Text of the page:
Dental Cleaning vs. Root Canal

The social protest movement has sparked a tremendous amount of discussion about the future direction of the country.

Prof. Manuel Trajtenberg DONT USE (photo credit: MIRIAM ALSTER / FLASH 90)
Prof. Manuel Trajtenberg DONT USE
(photo credit: MIRIAM ALSTER / FLASH 90)
So far, Israel’s summer social protest movement has not brought about any substantial social or economic change. What it has done is spark a tremendous amount of discussion about the future direction of the country, both on the streets and at the highest political levels.
In the days leading up to Rosh Hashana, news cycles were inundated with dueling reports issued by competing committees of experts established in direct response to the mass protests, the Trajtenberg committee (on September 26) and the Yonah-Spivak committee (on September 27).
Both committees are staffed by top economists with years of experience in academia, the civil service and the business sector. Based solely on their credentials, in fact, one could imagine members of either committee swapping places with their colleagues on the other committee. Manuel Trajtenberg, chairman of the Trajtenberg committee, is a Tel Aviv University professor of economics with a Harvard PhD and chairman of the Planning and Budgeting Committee of the Council for Higher Education. The Yonah-Spivak committee is led by Yossi Yonah, professor of education at Ben-Gurion University, and Avia Spivak, professor of economics at Ben-Gurion University and former deputy governor of the Bank of Israel.
The two committees, however, represent vastly differing opinions regarding what is to be done. The Trajtenberg committee is the “establishment” committee, commissioned by Prime Minister Benjamin Netanyahu to advise his government as to how to respond to the calls for change emanating from the street protests. It was granted what some observers regarded as an extraordinarily free hand to consider a wide range of possible measures, but was constrained by a demand that its recommendations not lead to an increased state budget deficit.
The Yonah-Spivak committee, in contrast, was not founded as a result of an official commission, but as a group of experts volunteering to assist the heads of the social protest. From the start, it positioned itself as the “contrarian” voice.
Perhaps predictably, the Trajtenberg committee’s recommendations were praised by Netanyahu and Finance Minister Yuval Steinitz, and dismissed as too conservative by the protest movement leaders and left-leaning politicians such as Meretz’s Zahava Galon and the new chairwoman of the Labor Party, Shelly Yacimovich. In response, Trajtenberg accused many of his detractors of failing to read his report.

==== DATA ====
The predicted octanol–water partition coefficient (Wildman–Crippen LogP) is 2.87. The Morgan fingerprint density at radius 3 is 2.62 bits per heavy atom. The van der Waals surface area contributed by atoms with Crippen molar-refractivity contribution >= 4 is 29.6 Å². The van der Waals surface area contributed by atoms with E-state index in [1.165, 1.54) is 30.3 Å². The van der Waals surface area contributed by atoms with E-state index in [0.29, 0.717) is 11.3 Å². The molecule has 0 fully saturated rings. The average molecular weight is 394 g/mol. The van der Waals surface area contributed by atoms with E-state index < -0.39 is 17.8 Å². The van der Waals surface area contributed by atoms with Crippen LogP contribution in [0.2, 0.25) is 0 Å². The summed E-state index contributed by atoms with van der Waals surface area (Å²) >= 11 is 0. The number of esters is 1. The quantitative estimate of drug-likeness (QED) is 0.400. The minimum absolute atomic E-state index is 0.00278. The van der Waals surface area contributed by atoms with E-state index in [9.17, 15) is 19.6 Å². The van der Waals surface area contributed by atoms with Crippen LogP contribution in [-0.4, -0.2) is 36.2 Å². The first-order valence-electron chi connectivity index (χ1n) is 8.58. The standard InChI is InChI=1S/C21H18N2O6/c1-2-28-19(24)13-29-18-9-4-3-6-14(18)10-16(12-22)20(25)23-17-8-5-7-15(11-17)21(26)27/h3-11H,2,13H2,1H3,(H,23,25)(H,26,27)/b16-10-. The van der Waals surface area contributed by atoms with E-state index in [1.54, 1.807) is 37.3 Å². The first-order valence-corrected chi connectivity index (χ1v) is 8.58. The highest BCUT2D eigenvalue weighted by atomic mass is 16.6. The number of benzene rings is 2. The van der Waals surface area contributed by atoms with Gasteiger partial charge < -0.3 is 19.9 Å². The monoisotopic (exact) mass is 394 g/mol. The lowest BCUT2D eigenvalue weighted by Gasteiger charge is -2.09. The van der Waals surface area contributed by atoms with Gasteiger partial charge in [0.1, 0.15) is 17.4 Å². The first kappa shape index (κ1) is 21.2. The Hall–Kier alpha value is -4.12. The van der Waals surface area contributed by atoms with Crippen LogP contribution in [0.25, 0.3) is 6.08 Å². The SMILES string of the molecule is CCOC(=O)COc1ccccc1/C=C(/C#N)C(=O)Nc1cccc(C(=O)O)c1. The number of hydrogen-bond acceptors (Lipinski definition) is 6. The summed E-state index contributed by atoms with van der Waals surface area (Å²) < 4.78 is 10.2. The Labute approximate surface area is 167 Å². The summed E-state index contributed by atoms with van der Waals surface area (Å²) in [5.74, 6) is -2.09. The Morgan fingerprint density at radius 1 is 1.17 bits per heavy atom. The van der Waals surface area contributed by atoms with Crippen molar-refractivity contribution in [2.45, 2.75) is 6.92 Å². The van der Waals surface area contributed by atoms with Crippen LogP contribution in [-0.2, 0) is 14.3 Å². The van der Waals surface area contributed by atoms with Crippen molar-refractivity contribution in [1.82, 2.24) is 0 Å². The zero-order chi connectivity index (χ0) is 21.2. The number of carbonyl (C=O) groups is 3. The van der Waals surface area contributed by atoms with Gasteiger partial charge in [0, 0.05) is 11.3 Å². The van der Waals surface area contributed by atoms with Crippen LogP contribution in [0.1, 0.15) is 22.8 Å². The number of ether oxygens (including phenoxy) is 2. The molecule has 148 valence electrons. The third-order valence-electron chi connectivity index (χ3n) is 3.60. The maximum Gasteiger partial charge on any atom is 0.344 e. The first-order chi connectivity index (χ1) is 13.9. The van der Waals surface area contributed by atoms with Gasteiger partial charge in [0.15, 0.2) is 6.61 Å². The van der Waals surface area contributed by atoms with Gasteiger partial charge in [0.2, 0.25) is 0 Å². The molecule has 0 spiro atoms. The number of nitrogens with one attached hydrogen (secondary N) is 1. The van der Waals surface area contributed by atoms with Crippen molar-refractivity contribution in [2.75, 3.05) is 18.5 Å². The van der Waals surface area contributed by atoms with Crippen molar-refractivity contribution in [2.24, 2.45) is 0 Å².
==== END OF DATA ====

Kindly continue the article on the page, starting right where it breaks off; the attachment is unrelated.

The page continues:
A close look at the main points of the Trajtenberg committee’s report, however, reveals several points which, if they are eventually adopted by Netanyahu, would constitute an about-face to policies that the Prime Minister has espoused for years. For example, the committee proposed raising taxes almost entirely at the expense of the wealthy. Netanyahu had been pushing for a reduction of corporate tax to as low as 18%; Trajtenberg would raise that tax to 25%-26%. Ditto with respect to capital gains tax, which the committee recommends raising from today›s 20% to 25%-30%.
Trajtenberg’s call for universal state-funded education starting at age three can be read as a critique of the government, because that is already required by law but the government has for years sought political and legal maneuvers to avoid implementing it. The recommendation that the defense budget be cut by 2.5 billion shekels on a permanent basis runs counter to the entrenched positions of the defense establishment.
And these are only a few examples from a report that covers a vast number of subjects, from labor laws and housing reform to anti-trust regulation and even care for the elderly.
That did not stop Spivak from claiming, at a press conference, that the Trajtenberg committee recommendations are not much more than continuation of “existing policy of budget cutbacks… apart from a certain change in taxation there›s nothing [there].”
Indeed, the Yonah-Spivak recommendations go much further than Trajtenberg’s and include expanding mandatory education to cover all ages, down to infants, increasing social security allowances, expanding the state health services budget, constructing public housing at a cost of 3.3 billion shekels and increasing the education budget by 2 billion shekels.
The Yonah-Spivak committee would pay for all these added expenses by large tax increases – hiking the marginal income tax rate to 55%, capital gains tax to 40% and corporate tax to 31% – along with an increased state budget deficit.
It is on this point that perhaps the most fundamental difference in the approaches of the two committees comes to the fore. While the Yonah-Spivak committee sees a potential for Israel to become a social welfare state in the fullest sense if only it can find the willingness to devote its resources to that end, the Trajtenberg committee stresses improving the socio-economic situation as much as possible without a radical transformation of the basic outlines of the Israeli economy.
“We will not become Sweden,” is how Trajtenberg expressed it succinctly. To which Daphne Leef, who sparked the summer protests by pitching the first tent on Rothschild Street in July and became the most public spokesperson of the protest movement, replied metaphorically: “We were expecting root canal work, and all we got was dental cleaning.”